To establish a prima facie case of negligence, Claimant must demonstrate by a preponderance of the credible evidence that: (1) Defendant owed Claimant a duty of care; (2) a breach of that duty; and (3) Defendant’s breach of that duty was a substantial factor in the events that caused the injury suffered by Claimant (see Derdiarian v Felix Contr. Corp., 51 NY2d 308, 315 [1980]; Kampff v Ulster Sanitation, 280 AD2d 797, 797 [3d Dept 2001]; Patrick v State of New York, 11 Misc 3d 296, 320 [Ct Cl 2005]; PJI 2:10, 2:70). “In determining whether claimant has carried [his or] her burden, the Court, as fact finder, must weigh the evidence presented after assessing witness credibility and resolving factual disputes” (Rice v State of New York, Claim No. 107632, dated June 19, 2006, Hard, J. [UID No. 2006-032-505]; see Burton v State of New York, 283 AD2d 875, 877 [3d Dept 2001]). The State has a duty to maintain its facilities in a reasonably safe condition in view of all the circumstances, including the likelihood of injury to others, the seriousness of the injury, and the burden of avoiding the risk (Miller v State of New York, 62 NY2d 506, 513 [1984]; Preston v State of New York, 59 NY2d 997, 998 [1983]; Basso v Miller, 40 NY2d 233, 241 [1976]; Bowers v State of New York, 241 AD2d 760 [3d Dept 1997]). The State, however, is not an insurer of the safety of those who enter upon its premises and negligence cannot be inferred solely from the occurrence of an accident (see Tripoli v State of New York, 72 AD2d 823 [3d Dept 1979]; Ebuzoeme v City Univ. of N.Y., 10 Misc 3d 1079[A], 2005 NY Slip Op. 52256[U] [Ct Cl 2005]). Moreover, a claimant has the duty to use reasonable care to observe his or her surroundings, to see what is there to be seen and to avoid accidents (Weigand v United Traction Co., 221 NY 39, 42 [1917]; Lolik v Big V Supermarkets, 210 AD2d 703, 704 [3d Dept 1994], revd on other grounds 86 NY2d 744 [1995]; Sharrow v New York State Olympic Regional Dev. Auth., 193 Misc 2d 20, 43 [Ct Cl 2002], affd 307 AD2d 605 [3d Dept 2003]).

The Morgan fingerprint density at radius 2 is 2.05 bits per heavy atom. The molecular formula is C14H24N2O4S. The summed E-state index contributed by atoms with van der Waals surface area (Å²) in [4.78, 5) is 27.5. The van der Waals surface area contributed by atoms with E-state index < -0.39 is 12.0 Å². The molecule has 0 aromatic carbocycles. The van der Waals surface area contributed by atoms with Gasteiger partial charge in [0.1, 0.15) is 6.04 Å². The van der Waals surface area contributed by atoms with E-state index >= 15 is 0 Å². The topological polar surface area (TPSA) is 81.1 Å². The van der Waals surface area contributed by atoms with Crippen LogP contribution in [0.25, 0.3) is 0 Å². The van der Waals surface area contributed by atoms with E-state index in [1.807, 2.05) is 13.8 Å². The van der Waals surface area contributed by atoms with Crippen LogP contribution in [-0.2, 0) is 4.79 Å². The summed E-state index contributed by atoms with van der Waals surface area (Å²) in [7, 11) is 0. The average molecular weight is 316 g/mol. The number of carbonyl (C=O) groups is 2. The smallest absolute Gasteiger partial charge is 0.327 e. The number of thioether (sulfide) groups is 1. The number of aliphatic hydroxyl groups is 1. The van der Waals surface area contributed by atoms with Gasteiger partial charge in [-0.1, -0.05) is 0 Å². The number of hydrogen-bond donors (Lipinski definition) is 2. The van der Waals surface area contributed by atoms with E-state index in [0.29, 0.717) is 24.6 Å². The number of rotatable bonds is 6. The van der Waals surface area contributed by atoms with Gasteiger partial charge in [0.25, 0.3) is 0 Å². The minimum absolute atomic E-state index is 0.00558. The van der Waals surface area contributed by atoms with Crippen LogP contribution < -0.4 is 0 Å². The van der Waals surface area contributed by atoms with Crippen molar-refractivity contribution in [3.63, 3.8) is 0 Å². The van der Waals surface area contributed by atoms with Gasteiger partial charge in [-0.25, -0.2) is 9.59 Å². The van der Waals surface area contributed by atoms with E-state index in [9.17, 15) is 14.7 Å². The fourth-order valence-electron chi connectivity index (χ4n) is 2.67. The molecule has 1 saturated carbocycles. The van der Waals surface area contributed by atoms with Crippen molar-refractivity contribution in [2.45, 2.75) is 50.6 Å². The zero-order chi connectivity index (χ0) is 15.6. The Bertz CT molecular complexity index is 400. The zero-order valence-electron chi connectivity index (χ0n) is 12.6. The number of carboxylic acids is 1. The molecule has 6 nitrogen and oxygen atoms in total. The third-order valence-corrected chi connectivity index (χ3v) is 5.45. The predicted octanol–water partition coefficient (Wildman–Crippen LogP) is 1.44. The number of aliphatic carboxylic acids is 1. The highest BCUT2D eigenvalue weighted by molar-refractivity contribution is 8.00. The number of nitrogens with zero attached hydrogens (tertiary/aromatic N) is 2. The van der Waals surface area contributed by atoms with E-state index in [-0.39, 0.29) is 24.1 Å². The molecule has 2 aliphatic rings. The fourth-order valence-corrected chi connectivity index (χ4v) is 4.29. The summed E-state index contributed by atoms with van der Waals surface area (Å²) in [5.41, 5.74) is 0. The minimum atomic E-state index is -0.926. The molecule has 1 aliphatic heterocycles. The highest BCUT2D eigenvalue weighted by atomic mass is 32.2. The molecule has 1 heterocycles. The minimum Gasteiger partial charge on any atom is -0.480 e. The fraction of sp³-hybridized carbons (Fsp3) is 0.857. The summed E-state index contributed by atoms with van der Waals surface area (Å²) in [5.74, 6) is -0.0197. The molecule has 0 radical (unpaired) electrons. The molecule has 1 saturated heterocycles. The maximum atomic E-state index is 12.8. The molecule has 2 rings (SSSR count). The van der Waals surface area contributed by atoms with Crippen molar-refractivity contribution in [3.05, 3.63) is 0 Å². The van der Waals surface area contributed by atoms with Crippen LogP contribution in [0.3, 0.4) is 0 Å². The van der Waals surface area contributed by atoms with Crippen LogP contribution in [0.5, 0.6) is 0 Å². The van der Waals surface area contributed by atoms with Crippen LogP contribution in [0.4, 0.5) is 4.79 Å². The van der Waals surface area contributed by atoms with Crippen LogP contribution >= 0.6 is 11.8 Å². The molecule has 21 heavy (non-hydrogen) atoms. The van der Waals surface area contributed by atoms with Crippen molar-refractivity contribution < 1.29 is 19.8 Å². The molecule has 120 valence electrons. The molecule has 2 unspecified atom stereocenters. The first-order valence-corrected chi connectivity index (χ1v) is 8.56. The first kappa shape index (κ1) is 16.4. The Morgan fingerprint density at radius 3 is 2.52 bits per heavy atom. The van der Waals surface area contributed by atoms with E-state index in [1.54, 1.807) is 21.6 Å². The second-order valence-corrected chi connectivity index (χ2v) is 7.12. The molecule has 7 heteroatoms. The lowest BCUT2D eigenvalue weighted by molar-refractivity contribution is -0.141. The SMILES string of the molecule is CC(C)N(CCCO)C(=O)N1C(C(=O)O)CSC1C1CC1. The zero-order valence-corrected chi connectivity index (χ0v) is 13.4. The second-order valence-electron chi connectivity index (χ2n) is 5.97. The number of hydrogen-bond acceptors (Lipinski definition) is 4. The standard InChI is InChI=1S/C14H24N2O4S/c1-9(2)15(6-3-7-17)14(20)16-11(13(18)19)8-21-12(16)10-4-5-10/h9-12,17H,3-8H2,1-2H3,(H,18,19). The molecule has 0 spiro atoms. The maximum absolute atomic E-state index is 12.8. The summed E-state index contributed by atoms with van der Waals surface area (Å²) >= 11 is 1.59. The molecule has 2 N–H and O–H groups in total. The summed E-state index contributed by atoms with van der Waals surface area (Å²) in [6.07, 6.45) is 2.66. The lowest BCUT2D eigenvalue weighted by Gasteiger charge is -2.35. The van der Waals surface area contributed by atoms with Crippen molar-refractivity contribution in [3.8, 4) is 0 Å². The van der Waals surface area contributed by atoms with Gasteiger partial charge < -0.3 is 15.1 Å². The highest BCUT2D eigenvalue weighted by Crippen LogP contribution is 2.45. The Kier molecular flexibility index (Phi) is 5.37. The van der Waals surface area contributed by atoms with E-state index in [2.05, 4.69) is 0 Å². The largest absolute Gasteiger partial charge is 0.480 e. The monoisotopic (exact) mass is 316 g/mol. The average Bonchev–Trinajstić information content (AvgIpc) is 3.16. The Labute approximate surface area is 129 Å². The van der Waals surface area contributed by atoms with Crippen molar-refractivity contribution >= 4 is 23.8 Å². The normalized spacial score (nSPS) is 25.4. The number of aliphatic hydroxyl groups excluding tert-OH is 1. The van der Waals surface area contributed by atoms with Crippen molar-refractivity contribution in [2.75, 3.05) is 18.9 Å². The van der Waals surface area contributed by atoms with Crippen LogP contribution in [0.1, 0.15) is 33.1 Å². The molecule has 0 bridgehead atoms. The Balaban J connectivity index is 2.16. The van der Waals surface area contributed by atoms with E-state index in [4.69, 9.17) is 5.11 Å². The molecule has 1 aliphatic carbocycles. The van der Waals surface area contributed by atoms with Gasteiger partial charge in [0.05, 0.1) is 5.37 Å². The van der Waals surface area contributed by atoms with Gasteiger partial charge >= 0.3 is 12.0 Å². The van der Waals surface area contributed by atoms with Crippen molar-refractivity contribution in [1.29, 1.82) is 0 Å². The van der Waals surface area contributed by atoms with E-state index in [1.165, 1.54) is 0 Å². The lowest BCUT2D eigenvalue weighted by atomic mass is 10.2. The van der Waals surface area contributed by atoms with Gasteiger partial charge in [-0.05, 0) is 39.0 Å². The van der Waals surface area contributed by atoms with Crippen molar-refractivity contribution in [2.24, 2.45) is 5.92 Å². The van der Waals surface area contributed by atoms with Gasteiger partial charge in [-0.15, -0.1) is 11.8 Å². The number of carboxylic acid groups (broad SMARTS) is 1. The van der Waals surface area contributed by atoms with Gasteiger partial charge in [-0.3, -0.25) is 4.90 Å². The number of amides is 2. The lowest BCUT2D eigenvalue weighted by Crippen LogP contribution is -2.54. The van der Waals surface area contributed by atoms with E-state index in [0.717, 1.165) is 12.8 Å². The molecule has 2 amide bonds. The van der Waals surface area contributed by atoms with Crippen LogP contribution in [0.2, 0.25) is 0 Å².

In order to establish a breach of that duty in a slip and fall case, Claimant must prove by a preponderance of the credible evidence that: (1) a dangerous condition existed; (2) Defendant either created the dangerous condition or had actual or constructive notice thereof and failed to alleviate the condition within a reasonable time; and (3) such condition was a substantial factor in the events that caused the injury suffered by Claimant (see Gordon v American Museum of Natural History, 67 NY2d 836, 837 [1986]; Medina v Sears, Roebuck & Co., 41 AD3d 798, 799 [2d Dept 2007]; Borenkoff v Old Navy, 37 AD3d 749, 750 [2d Dept 2007]; Mehalco v Palleschi, 15 AD3d 745, 746 [3d Dept 2005]; Dapp v Larson, 240 AD2d 918 [3d Dept 1997]).
Upon consideration of all the evidence, including a review of the exhibits and listening to the witnesses testify and observing their demeanor as they did so, the Court finds that Claimant has failed to meet his burden, and has not established by a preponderance of the credible evidence that Defendant was negligent in connection with his accident.

Claimant offered generally sincere and straightforward testimony. Yet, the Court determines that it was not credible on some important points. It was marked by imprecision and depended, to some extent, on what Mr. Winter surmised happened, rather than what he actually observed. Claimant’s expert opinion witness, Mr. Moraghan, is a licensed engineer in New York and five other states, with pertinent educational credentials and experience. In conducting his investigation and formulating his opinions, he relied upon the photographs that are Exhibits 1 through 7 and Exhibit 9, as well as his educational and professional experience. At the same time, Mr. Moraghan did not visit the Lodge to conduct a formal site visit as part of his review. As shall be discussed below, that omission diminishes the weight which the Court ascribes to opinions he proffered. The Court credits the straightforward testimony provided by Mr. Kittle.